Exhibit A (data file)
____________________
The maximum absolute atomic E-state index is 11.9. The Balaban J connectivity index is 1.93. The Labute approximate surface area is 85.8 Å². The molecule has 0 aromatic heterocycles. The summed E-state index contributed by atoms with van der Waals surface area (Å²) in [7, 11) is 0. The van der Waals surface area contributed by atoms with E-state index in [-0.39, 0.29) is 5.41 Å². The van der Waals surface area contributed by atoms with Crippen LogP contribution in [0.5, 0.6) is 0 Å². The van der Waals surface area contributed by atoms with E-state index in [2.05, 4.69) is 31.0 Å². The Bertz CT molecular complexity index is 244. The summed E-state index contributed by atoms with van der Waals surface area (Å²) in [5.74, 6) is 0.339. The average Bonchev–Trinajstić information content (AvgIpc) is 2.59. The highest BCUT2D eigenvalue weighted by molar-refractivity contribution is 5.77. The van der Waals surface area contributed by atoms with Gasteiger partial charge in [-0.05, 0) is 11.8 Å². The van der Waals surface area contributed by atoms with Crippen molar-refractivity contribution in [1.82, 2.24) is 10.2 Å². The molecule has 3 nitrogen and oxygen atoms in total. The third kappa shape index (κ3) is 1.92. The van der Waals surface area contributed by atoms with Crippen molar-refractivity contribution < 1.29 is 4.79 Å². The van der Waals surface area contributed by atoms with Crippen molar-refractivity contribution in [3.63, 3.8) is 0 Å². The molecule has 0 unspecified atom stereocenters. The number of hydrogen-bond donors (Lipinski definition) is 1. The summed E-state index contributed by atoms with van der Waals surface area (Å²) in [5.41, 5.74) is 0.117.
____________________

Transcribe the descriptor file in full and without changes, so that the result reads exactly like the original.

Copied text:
The maximum absolute atomic E-state index is 11.9. The Balaban J connectivity index is 1.93. The Labute approximate surface area is 85.8 Å². The molecule has 0 aromatic heterocycles. The summed E-state index contributed by atoms with van der Waals surface area (Å²) in [7, 11) is 0. The van der Waals surface area contributed by atoms with E-state index in [-0.39, 0.29) is 5.41 Å². The van der Waals surface area contributed by atoms with Crippen LogP contribution in [0.5, 0.6) is 0 Å². The van der Waals surface area contributed by atoms with E-state index in [2.05, 4.69) is 31.0 Å². The Bertz CT molecular complexity index is 244. The summed E-state index contributed by atoms with van der Waals surface area (Å²) in [5.74, 6) is 0.339. The average Bonchev–Trinajstić information content (AvgIpc) is 2.59. The highest BCUT2D eigenvalue weighted by molar-refractivity contribution is 5.77. The van der Waals surface area contributed by atoms with Gasteiger partial charge in [-0.05, 0) is 11.8 Å². The van der Waals surface area contributed by atoms with Crippen molar-refractivity contribution in [1.82, 2.24) is 10.2 Å². The molecule has 3 nitrogen and oxygen atoms in total. The third kappa shape index (κ3) is 1.92. The van der Waals surface area contributed by atoms with Crippen molar-refractivity contribution < 1.29 is 4.79 Å². The van der Waals surface area contributed by atoms with Crippen molar-refractivity contribution in [3.63, 3.8) is 0 Å². The molecule has 0 unspecified atom stereocenters. The number of hydrogen-bond donors (Lipinski definition) is 1. The summed E-state index contributed by atoms with van der Waals surface area (Å²) in [5.41, 5.74) is 0.117.